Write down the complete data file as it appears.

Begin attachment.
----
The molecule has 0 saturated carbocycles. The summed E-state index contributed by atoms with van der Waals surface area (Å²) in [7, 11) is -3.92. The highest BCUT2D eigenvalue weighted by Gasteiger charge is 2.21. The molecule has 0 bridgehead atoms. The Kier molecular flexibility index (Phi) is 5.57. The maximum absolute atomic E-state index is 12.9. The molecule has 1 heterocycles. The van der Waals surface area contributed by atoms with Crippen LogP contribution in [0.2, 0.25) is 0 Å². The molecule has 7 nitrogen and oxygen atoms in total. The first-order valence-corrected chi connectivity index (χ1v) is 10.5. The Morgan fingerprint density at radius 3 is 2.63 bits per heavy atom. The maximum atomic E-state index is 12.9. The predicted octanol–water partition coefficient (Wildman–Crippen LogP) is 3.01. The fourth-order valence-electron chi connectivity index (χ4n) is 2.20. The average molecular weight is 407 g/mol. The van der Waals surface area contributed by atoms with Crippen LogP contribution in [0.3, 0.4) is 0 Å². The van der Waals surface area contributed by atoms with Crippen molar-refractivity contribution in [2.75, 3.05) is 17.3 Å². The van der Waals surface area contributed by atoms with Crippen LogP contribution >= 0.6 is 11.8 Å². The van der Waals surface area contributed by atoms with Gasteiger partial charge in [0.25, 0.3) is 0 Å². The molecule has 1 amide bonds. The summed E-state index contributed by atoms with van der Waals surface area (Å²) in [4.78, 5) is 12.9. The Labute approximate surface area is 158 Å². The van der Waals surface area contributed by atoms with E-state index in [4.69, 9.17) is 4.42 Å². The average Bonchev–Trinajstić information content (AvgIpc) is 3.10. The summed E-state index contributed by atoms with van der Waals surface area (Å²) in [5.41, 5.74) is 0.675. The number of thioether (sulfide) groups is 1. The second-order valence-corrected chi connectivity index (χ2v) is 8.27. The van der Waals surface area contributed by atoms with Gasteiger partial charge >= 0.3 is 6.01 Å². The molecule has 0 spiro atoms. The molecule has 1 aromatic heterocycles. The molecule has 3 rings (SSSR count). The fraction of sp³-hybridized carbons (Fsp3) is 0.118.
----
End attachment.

The molecule has 0 saturated carbocycles. The summed E-state index contributed by atoms with van der Waals surface area (Å²) in [7, 11) is -3.92. The highest BCUT2D eigenvalue weighted by Gasteiger charge is 2.21. The molecule has 0 bridgehead atoms. The Kier molecular flexibility index (Phi) is 5.57. The maximum absolute atomic E-state index is 12.9. The molecule has 1 heterocycles. The van der Waals surface area contributed by atoms with Crippen LogP contribution in [0.2, 0.25) is 0 Å². The molecule has 7 nitrogen and oxygen atoms in total. The first-order valence-corrected chi connectivity index (χ1v) is 10.5. The Morgan fingerprint density at radius 3 is 2.63 bits per heavy atom. The maximum atomic E-state index is 12.9. The predicted octanol–water partition coefficient (Wildman–Crippen LogP) is 3.01. The fourth-order valence-electron chi connectivity index (χ4n) is 2.20. The average molecular weight is 407 g/mol. The van der Waals surface area contributed by atoms with Crippen LogP contribution in [0.3, 0.4) is 0 Å². The van der Waals surface area contributed by atoms with Crippen molar-refractivity contribution in [2.75, 3.05) is 17.3 Å². The van der Waals surface area contributed by atoms with Crippen LogP contribution >= 0.6 is 11.8 Å². The van der Waals surface area contributed by atoms with Gasteiger partial charge in [0.25, 0.3) is 0 Å². The molecule has 1 amide bonds. The summed E-state index contributed by atoms with van der Waals surface area (Å²) in [4.78, 5) is 12.9. The Labute approximate surface area is 158 Å². The van der Waals surface area contributed by atoms with E-state index in [4.69, 9.17) is 4.42 Å². The average Bonchev–Trinajstić information content (AvgIpc) is 3.10. The summed E-state index contributed by atoms with van der Waals surface area (Å²) in [5.41, 5.74) is 0.675. The number of thioether (sulfide) groups is 1. The second-order valence-corrected chi connectivity index (χ2v) is 8.27. The van der Waals surface area contributed by atoms with Gasteiger partial charge >= 0.3 is 6.01 Å². The molecule has 0 spiro atoms. The molecule has 1 aromatic heterocycles. The molecule has 3 rings (SSSR count). The fraction of sp³-hybridized carbons (Fsp3) is 0.118.